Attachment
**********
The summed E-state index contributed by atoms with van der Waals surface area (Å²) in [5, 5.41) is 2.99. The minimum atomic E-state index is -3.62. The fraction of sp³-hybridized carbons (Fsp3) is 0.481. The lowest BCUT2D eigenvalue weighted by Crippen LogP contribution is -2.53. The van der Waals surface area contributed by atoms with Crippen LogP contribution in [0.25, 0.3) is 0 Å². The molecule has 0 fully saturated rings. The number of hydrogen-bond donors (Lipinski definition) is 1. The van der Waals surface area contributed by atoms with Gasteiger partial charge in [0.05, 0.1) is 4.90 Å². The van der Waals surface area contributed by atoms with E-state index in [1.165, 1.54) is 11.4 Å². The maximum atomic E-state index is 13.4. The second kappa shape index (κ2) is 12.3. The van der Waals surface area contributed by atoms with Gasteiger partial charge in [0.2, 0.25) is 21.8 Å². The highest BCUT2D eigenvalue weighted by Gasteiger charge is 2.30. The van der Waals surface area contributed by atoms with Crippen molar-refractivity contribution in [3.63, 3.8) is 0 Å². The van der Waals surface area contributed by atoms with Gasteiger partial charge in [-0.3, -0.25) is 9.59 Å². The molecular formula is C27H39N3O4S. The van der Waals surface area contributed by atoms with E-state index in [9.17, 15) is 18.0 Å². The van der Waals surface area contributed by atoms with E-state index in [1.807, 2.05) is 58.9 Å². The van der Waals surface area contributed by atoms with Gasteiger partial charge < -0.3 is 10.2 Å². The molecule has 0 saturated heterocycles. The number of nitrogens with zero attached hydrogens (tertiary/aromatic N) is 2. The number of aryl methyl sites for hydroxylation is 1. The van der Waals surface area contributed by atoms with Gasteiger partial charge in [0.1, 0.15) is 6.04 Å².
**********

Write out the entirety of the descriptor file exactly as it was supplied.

The summed E-state index contributed by atoms with van der Waals surface area (Å²) in [5, 5.41) is 2.99. The minimum atomic E-state index is -3.62. The fraction of sp³-hybridized carbons (Fsp3) is 0.481. The lowest BCUT2D eigenvalue weighted by Crippen LogP contribution is -2.53. The van der Waals surface area contributed by atoms with Crippen LogP contribution in [0.25, 0.3) is 0 Å². The molecule has 0 fully saturated rings. The number of hydrogen-bond donors (Lipinski definition) is 1. The van der Waals surface area contributed by atoms with Gasteiger partial charge in [0.05, 0.1) is 4.90 Å². The van der Waals surface area contributed by atoms with E-state index in [1.165, 1.54) is 11.4 Å². The maximum atomic E-state index is 13.4. The second kappa shape index (κ2) is 12.3. The van der Waals surface area contributed by atoms with Gasteiger partial charge in [0.2, 0.25) is 21.8 Å². The highest BCUT2D eigenvalue weighted by Gasteiger charge is 2.30. The van der Waals surface area contributed by atoms with Crippen molar-refractivity contribution in [3.63, 3.8) is 0 Å². The van der Waals surface area contributed by atoms with Gasteiger partial charge in [-0.3, -0.25) is 9.59 Å². The molecular formula is C27H39N3O4S. The van der Waals surface area contributed by atoms with E-state index in [9.17, 15) is 18.0 Å². The van der Waals surface area contributed by atoms with E-state index in [1.807, 2.05) is 58.9 Å². The van der Waals surface area contributed by atoms with Gasteiger partial charge < -0.3 is 10.2 Å². The molecule has 0 saturated heterocycles. The number of nitrogens with zero attached hydrogens (tertiary/aromatic N) is 2. The number of aryl methyl sites for hydroxylation is 1. The van der Waals surface area contributed by atoms with Gasteiger partial charge in [0.1, 0.15) is 6.04 Å².